The relation between different definitions of dropout and the number of dropouts in Norway
Dropout has a range of adverse consequences. As an indicator of the quality of treatment, it may have an economic and organizational consequence for treatment organizations and clinics. Stable, precise, and comparable dropout definitions across SUD treatment settings and stakeholder functions are important. This study investigates how controlling for a set of variables influences the dropout rates when added to a health authority codex definition that is based on the transactional aspect of the termination.
The participants (N = 587) in this study were inpatients between 2012 and 2015 in SUD-treatment. Treatment termination, primarily adheres to the Norwegian health authorities’ official codex that defines six termination categories, were combined with definitions of dropout and information of whether the patient had adequate housing, work or organized daily activities, type of income, a plan of how to spend pastime, whether appointments were made with municipal social services where the patients were to move, and if the patients were using substances.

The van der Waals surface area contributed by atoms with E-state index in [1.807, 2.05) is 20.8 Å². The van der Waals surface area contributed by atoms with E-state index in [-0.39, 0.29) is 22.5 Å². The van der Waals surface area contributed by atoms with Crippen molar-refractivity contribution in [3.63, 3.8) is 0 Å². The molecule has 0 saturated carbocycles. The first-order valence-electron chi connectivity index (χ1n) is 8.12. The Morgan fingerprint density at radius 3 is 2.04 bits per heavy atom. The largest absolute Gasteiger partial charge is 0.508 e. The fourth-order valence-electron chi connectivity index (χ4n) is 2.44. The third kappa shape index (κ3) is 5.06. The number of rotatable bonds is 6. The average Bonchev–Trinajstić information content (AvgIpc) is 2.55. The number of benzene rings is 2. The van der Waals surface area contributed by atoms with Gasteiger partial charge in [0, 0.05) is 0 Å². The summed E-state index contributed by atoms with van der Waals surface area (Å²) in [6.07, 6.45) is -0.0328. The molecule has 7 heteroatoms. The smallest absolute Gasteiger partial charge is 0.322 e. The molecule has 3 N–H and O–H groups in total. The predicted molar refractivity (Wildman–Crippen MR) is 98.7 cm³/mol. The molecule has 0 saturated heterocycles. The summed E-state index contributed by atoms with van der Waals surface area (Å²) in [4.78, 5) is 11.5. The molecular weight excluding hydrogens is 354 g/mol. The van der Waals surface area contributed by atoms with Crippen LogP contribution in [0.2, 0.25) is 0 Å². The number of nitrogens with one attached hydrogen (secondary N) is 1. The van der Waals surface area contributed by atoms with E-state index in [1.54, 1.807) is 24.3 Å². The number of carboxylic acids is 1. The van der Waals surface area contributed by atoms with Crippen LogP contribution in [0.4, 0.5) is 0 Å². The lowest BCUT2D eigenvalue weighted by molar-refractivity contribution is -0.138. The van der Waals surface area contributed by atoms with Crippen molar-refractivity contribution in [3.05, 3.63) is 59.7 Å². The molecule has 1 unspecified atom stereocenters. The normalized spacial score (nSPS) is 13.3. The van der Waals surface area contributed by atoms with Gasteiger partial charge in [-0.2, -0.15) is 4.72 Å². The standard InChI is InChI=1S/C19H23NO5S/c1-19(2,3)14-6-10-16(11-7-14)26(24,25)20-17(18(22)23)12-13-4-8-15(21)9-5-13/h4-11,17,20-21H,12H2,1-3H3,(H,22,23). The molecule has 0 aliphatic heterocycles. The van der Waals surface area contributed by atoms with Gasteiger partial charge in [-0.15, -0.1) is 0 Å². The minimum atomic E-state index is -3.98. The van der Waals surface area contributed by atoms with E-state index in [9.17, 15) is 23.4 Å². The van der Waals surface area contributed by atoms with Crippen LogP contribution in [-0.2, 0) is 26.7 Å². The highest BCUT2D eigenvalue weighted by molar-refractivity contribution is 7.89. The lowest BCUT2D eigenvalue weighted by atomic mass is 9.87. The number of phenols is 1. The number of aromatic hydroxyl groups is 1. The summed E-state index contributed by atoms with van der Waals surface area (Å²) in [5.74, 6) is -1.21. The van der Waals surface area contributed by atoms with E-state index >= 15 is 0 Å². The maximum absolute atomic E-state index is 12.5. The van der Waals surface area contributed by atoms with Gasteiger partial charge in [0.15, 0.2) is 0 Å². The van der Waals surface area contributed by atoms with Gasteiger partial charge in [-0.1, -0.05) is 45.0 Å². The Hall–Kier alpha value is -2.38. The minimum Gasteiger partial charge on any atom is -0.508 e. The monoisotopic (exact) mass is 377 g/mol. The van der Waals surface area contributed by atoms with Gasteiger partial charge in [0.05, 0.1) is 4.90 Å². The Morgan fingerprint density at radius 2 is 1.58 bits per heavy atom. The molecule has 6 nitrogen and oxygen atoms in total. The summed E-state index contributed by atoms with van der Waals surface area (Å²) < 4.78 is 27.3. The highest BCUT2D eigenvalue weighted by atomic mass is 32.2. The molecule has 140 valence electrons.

We found that the use of different definitions of dropout changed the number of dropout cases. The health authority standard definition of dropout produces the lowest dropout rates. As coding of dropouts is mandatory it is crucial that the same definition is applied, especially since the number of dropouts is applied as an indicator of the quality of the treatment given in the SUD facilities by the Norwegian government. Most treatment clinics strive to have the lowest possible number of dropouts. Treatment goals the patient has reached could be a more accurate definition of dropout.